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When Jethro meets Bill on Walnut Hill, Bill tells him that he is leaving to fight for the Confederacy.
Bill has just had a terrible fight with John, the brother with whom he has always been the closest. "Hard feelings" had been building up between them for weeks, feelings that have to do with the conflict between the North and the South. John is firmly in support of the Union position, while Bill believes that the North stands for "arrogance and big money aginst the southern farmer." In good conscience, Bill cannot support the Union cause, and even though he is in the minority in his family and community, he has made the hard decision to fight on the side of the Confederacy.
On Walnut Hill, Bill tells Jethro that he is leaving immediately. He says that he is taking the brown mare, which is rightfully his, but is leaving money he has saved up so that their father will be able to buy another horse to use on the farm. Bill asks Jethro to tell their father that the money is "inside the cover of his Bible," and cautions the boy, who is crying, that there will be hard things during the coming years that he will have to endure, and that "cryin' (won't) make 'em right."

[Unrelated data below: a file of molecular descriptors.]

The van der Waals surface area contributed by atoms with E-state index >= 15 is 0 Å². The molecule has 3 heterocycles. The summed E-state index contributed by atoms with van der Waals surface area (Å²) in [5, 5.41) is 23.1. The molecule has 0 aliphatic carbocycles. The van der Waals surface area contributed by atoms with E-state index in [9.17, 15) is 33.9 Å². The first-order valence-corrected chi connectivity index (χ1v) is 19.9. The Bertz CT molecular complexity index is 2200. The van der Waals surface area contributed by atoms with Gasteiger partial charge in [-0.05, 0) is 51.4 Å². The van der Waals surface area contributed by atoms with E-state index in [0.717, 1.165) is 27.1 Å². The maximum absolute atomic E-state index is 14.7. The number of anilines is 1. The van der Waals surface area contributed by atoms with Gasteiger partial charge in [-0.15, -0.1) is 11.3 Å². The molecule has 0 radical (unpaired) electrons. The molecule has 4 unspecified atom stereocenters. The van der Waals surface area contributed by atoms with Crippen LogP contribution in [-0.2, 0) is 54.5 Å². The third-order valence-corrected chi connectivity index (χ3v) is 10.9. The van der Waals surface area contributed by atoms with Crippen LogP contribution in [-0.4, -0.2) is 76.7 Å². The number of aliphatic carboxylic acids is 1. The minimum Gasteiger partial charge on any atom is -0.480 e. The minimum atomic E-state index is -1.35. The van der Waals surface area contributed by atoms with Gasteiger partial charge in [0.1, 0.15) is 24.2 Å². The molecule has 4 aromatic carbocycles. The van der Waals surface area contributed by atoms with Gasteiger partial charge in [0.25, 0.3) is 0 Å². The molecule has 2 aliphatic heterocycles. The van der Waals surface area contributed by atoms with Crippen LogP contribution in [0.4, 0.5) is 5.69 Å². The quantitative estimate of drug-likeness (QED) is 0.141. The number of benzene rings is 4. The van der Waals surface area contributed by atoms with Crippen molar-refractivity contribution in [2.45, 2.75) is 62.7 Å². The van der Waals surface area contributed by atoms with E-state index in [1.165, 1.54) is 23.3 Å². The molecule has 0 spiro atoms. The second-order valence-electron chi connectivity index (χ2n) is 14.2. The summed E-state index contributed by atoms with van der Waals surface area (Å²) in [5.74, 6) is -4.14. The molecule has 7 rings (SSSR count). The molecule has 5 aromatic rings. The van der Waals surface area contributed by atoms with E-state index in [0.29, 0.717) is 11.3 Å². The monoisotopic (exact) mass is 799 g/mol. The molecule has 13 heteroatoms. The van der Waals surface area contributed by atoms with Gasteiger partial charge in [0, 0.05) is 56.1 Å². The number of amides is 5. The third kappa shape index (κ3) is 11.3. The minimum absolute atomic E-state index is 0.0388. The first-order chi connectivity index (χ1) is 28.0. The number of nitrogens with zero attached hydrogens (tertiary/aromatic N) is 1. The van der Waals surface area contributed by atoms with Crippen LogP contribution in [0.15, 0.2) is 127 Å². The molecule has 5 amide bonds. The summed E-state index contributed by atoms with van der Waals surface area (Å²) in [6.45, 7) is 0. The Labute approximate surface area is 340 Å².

Bill tells Jethro that his heart "ain't in this war," and that his decision has caused him a great deal of pain. Bill understands that neither side is completely in the right, but that if he has to fight he "reckon(s) it will be fer the South." Bill's parting words to his brother are words of encouragement. He says,
"Git all the larnin' you kin - and take keer of yoreself, Jeth" (Chapter 3).
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